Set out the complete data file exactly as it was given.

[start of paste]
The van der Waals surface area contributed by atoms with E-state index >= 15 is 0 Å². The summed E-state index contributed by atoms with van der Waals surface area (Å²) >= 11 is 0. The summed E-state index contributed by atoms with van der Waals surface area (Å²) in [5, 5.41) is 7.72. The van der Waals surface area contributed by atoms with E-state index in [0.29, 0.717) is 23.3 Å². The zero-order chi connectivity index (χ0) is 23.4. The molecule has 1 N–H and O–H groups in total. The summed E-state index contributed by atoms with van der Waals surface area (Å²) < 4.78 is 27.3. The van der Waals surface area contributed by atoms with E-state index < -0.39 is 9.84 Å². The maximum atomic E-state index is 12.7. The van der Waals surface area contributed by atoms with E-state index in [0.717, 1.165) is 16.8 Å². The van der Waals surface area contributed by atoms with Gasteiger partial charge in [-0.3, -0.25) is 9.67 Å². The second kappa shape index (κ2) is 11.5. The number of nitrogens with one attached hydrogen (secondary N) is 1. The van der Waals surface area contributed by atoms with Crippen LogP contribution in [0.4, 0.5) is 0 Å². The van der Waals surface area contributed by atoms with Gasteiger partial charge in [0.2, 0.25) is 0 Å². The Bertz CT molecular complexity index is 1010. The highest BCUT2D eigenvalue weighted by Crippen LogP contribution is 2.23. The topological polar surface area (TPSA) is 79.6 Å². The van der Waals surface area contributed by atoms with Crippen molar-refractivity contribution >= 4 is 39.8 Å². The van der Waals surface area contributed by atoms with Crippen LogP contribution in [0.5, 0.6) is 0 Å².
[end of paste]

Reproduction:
The van der Waals surface area contributed by atoms with E-state index >= 15 is 0 Å². The summed E-state index contributed by atoms with van der Waals surface area (Å²) >= 11 is 0. The summed E-state index contributed by atoms with van der Waals surface area (Å²) in [5, 5.41) is 7.72. The van der Waals surface area contributed by atoms with E-state index in [0.29, 0.717) is 23.3 Å². The zero-order chi connectivity index (χ0) is 23.4. The molecule has 1 N–H and O–H groups in total. The summed E-state index contributed by atoms with van der Waals surface area (Å²) < 4.78 is 27.3. The van der Waals surface area contributed by atoms with E-state index < -0.39 is 9.84 Å². The maximum atomic E-state index is 12.7. The van der Waals surface area contributed by atoms with E-state index in [0.717, 1.165) is 16.8 Å². The van der Waals surface area contributed by atoms with Gasteiger partial charge in [-0.3, -0.25) is 9.67 Å². The second kappa shape index (κ2) is 11.5. The number of nitrogens with one attached hydrogen (secondary N) is 1. The van der Waals surface area contributed by atoms with Crippen LogP contribution in [0.4, 0.5) is 0 Å². The van der Waals surface area contributed by atoms with Gasteiger partial charge in [0.2, 0.25) is 0 Å². The Bertz CT molecular complexity index is 1010. The highest BCUT2D eigenvalue weighted by Crippen LogP contribution is 2.23. The topological polar surface area (TPSA) is 79.6 Å². The van der Waals surface area contributed by atoms with Crippen molar-refractivity contribution >= 4 is 39.8 Å². The van der Waals surface area contributed by atoms with Crippen LogP contribution in [0.5, 0.6) is 0 Å².